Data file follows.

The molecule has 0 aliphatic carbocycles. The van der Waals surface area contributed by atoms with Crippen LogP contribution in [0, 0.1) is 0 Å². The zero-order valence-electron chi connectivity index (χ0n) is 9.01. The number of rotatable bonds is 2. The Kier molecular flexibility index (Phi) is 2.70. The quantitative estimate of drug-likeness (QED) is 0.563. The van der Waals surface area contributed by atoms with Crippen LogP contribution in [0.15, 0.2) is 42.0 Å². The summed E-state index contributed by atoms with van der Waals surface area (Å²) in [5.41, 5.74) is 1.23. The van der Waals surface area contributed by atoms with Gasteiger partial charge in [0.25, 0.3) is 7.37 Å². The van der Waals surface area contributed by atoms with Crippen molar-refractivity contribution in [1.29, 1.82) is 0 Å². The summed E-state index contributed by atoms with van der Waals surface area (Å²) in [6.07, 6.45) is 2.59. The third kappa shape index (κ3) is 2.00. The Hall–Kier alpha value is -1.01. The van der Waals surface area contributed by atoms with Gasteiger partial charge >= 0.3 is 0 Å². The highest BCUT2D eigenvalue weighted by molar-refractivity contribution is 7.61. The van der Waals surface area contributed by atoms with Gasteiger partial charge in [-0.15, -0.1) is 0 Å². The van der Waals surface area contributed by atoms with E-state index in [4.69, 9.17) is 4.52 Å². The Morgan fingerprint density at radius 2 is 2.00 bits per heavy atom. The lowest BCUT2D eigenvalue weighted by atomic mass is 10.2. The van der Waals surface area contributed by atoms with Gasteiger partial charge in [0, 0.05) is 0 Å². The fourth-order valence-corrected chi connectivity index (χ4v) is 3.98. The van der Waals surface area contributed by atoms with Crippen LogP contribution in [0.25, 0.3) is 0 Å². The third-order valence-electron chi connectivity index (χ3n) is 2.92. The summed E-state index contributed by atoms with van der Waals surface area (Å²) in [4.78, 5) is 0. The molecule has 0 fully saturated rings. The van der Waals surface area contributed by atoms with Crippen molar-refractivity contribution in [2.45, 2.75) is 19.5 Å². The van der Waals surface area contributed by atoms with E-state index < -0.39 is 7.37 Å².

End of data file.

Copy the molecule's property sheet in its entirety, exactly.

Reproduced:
The molecule has 0 aliphatic carbocycles. The van der Waals surface area contributed by atoms with Crippen LogP contribution in [0, 0.1) is 0 Å². The zero-order valence-electron chi connectivity index (χ0n) is 9.01. The number of rotatable bonds is 2. The Kier molecular flexibility index (Phi) is 2.70. The quantitative estimate of drug-likeness (QED) is 0.563. The van der Waals surface area contributed by atoms with Crippen LogP contribution in [0.15, 0.2) is 42.0 Å². The summed E-state index contributed by atoms with van der Waals surface area (Å²) in [5.41, 5.74) is 1.23. The van der Waals surface area contributed by atoms with Gasteiger partial charge in [0.25, 0.3) is 7.37 Å². The van der Waals surface area contributed by atoms with Crippen molar-refractivity contribution in [1.29, 1.82) is 0 Å². The summed E-state index contributed by atoms with van der Waals surface area (Å²) in [6.07, 6.45) is 2.59. The third kappa shape index (κ3) is 2.00. The Hall–Kier alpha value is -1.01. The van der Waals surface area contributed by atoms with Gasteiger partial charge >= 0.3 is 0 Å². The highest BCUT2D eigenvalue weighted by molar-refractivity contribution is 7.61. The van der Waals surface area contributed by atoms with Gasteiger partial charge in [-0.15, -0.1) is 0 Å². The van der Waals surface area contributed by atoms with E-state index in [4.69, 9.17) is 4.52 Å². The Morgan fingerprint density at radius 2 is 2.00 bits per heavy atom. The lowest BCUT2D eigenvalue weighted by atomic mass is 10.2. The van der Waals surface area contributed by atoms with Gasteiger partial charge in [0, 0.05) is 0 Å². The fourth-order valence-corrected chi connectivity index (χ4v) is 3.98. The van der Waals surface area contributed by atoms with Crippen LogP contribution in [0.25, 0.3) is 0 Å². The third-order valence-electron chi connectivity index (χ3n) is 2.92. The summed E-state index contributed by atoms with van der Waals surface area (Å²) in [4.78, 5) is 0. The molecule has 0 fully saturated rings. The van der Waals surface area contributed by atoms with Crippen molar-refractivity contribution in [2.45, 2.75) is 19.5 Å². The van der Waals surface area contributed by atoms with E-state index < -0.39 is 7.37 Å².